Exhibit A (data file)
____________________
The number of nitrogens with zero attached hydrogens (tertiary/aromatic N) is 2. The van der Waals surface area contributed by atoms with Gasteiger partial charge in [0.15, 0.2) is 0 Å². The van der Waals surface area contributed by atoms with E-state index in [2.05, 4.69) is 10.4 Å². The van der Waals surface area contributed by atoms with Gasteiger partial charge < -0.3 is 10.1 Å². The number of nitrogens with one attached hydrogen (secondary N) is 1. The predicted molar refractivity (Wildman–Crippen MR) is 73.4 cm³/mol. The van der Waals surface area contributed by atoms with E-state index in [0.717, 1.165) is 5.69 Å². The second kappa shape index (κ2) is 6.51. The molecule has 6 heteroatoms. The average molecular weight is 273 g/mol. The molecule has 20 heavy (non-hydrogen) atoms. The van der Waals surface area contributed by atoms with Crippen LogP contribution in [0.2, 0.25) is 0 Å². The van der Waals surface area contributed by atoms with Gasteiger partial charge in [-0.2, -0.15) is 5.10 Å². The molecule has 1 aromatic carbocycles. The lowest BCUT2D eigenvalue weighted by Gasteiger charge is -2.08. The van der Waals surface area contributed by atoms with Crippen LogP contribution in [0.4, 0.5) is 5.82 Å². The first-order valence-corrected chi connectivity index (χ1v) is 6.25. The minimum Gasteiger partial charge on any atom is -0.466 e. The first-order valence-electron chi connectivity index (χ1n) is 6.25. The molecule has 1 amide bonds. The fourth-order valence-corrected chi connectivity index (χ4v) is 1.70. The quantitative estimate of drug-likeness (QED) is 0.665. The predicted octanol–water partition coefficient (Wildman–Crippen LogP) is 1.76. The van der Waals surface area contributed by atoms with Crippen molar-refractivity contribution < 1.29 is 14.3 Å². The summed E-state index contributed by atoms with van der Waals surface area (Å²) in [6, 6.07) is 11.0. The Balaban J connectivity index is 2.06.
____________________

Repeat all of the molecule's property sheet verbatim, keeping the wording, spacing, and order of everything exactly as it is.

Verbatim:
The number of nitrogens with zero attached hydrogens (tertiary/aromatic N) is 2. The van der Waals surface area contributed by atoms with Gasteiger partial charge in [0.15, 0.2) is 0 Å². The van der Waals surface area contributed by atoms with E-state index in [2.05, 4.69) is 10.4 Å². The van der Waals surface area contributed by atoms with Gasteiger partial charge < -0.3 is 10.1 Å². The number of nitrogens with one attached hydrogen (secondary N) is 1. The predicted molar refractivity (Wildman–Crippen MR) is 73.4 cm³/mol. The van der Waals surface area contributed by atoms with E-state index in [0.717, 1.165) is 5.69 Å². The second kappa shape index (κ2) is 6.51. The molecule has 6 heteroatoms. The average molecular weight is 273 g/mol. The molecule has 20 heavy (non-hydrogen) atoms. The van der Waals surface area contributed by atoms with Crippen LogP contribution in [0.2, 0.25) is 0 Å². The van der Waals surface area contributed by atoms with Gasteiger partial charge in [-0.2, -0.15) is 5.10 Å². The molecule has 1 aromatic carbocycles. The lowest BCUT2D eigenvalue weighted by Gasteiger charge is -2.08. The van der Waals surface area contributed by atoms with Crippen LogP contribution in [0.4, 0.5) is 5.82 Å². The first-order valence-corrected chi connectivity index (χ1v) is 6.25. The minimum Gasteiger partial charge on any atom is -0.466 e. The first-order valence-electron chi connectivity index (χ1n) is 6.25. The molecule has 1 amide bonds. The fourth-order valence-corrected chi connectivity index (χ4v) is 1.70. The quantitative estimate of drug-likeness (QED) is 0.665. The predicted octanol–water partition coefficient (Wildman–Crippen LogP) is 1.76. The van der Waals surface area contributed by atoms with Crippen molar-refractivity contribution < 1.29 is 14.3 Å². The summed E-state index contributed by atoms with van der Waals surface area (Å²) in [6, 6.07) is 11.0. The Balaban J connectivity index is 2.06.